There is a rule of "know your target and what lies behind it."

That, to me, is identify the target and know the surroundings.
Some situations may only be a panhandler asking for some change, some situations have the panhandler robbing you.

IMO, should I need to draw my firearm, it is to stop the threat. If there is no threat, then I have no need to draw my firearm.

70cuda383 01-03-2013 09:37 PM

Quote:

Originally Posted by danf_fl (Post 1078341)
There is a rule of "know your target and what lies behind it."

That, to me, is identify the target and know the surroundings.
Some situations may only be a panhandler asking for some change, some situations have the panhandler robbing you.

IMO, should I need to draw my firearm, it is to stop the threat. If there is no threat, then I have no need to draw my firearm.

Yup. If I draw, it's because there is a threat, and I am about to neutralize that threat. I'm not going to lift or untuck my shirt to reveal that I'm armed, I'm not going to say "stop, go away, I am armed" I'm not going to turn my strong side hip away and put my hand on my weapon in a pose of "I'm ready, don't make be draw because I will"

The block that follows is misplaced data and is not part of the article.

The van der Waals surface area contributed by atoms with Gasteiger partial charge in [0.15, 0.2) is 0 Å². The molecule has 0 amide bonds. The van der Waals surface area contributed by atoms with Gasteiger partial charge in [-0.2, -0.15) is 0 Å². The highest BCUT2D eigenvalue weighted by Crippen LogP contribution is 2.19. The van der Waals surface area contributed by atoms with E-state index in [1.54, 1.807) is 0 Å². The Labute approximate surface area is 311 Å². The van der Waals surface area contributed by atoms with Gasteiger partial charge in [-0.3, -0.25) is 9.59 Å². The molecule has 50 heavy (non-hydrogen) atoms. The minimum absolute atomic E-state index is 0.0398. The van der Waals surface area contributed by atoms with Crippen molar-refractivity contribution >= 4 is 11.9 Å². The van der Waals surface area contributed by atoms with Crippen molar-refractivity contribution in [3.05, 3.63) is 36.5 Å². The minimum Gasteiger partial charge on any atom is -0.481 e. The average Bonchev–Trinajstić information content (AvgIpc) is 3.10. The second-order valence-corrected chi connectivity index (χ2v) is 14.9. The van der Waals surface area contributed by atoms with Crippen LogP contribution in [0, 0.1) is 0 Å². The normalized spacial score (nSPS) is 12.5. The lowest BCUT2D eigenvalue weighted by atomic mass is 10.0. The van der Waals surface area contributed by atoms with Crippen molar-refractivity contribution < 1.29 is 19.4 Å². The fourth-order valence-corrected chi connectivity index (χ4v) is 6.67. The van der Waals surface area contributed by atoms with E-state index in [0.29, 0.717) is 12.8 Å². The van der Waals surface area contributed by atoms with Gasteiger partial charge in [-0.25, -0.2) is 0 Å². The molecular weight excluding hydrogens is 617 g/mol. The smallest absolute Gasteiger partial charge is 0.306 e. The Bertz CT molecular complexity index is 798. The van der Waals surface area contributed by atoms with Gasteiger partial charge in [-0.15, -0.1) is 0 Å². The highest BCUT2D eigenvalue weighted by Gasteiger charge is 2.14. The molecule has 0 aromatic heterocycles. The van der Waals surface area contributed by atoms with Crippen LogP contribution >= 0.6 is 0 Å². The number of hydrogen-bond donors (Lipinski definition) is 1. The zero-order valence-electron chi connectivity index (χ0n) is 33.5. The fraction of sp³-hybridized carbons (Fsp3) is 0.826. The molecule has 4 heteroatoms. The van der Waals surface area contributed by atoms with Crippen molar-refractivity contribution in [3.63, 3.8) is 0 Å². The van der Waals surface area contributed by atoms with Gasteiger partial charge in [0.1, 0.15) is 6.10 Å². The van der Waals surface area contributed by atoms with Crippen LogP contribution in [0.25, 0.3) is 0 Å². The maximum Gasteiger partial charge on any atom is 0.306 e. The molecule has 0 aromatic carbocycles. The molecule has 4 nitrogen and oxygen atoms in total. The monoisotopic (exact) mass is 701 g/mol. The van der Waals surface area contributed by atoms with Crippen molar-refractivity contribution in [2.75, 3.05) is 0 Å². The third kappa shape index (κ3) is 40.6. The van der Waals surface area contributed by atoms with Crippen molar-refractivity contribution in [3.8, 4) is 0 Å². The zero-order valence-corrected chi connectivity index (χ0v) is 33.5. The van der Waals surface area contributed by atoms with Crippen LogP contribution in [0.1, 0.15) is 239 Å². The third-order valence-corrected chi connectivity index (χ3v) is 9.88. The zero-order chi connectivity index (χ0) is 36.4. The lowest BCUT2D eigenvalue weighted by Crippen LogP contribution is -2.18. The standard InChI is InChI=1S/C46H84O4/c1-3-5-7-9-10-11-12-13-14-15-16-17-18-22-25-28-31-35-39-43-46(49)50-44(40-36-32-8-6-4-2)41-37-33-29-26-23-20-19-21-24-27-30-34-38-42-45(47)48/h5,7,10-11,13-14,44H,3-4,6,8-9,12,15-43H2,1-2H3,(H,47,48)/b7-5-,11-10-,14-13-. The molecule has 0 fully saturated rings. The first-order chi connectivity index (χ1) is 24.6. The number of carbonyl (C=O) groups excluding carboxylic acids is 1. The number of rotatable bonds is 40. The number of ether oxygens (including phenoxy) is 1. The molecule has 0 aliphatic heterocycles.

nope, If I'm drawing my weapon, it's to squeeze the trigger, no other reason.

StainlessSteel215 01-03-2013 09:41 PM

Define a threat. Some interpret a threat as meaningless as shouting at close quarters.

This is exactly what I mean. The law may not always be at your side unless serious bodily harm or intent to kill can be proven. Every day I try to simulate different scenarios and determine how far Im willing to let a threat get before deciding to pull the trigger

CrazedJava 01-03-2013 10:07 PM

A few months ago I had my self defense plan challenged because I was always assuming one attacker. That was a fair point.

I still need to get my CHL, but after doing some research and looking at some statistics into average shootings, I've definitely decided I will be keeping a spare mag on me at all times and never carry a weapon with less than 5 shots. Derringers, not that I ever looked at them closely, are out out out.

I have a decent semi-compact that will work for concealed carry and plan on getting a pocket auto so I don't have an excuse to be disarmed short of legal reasons.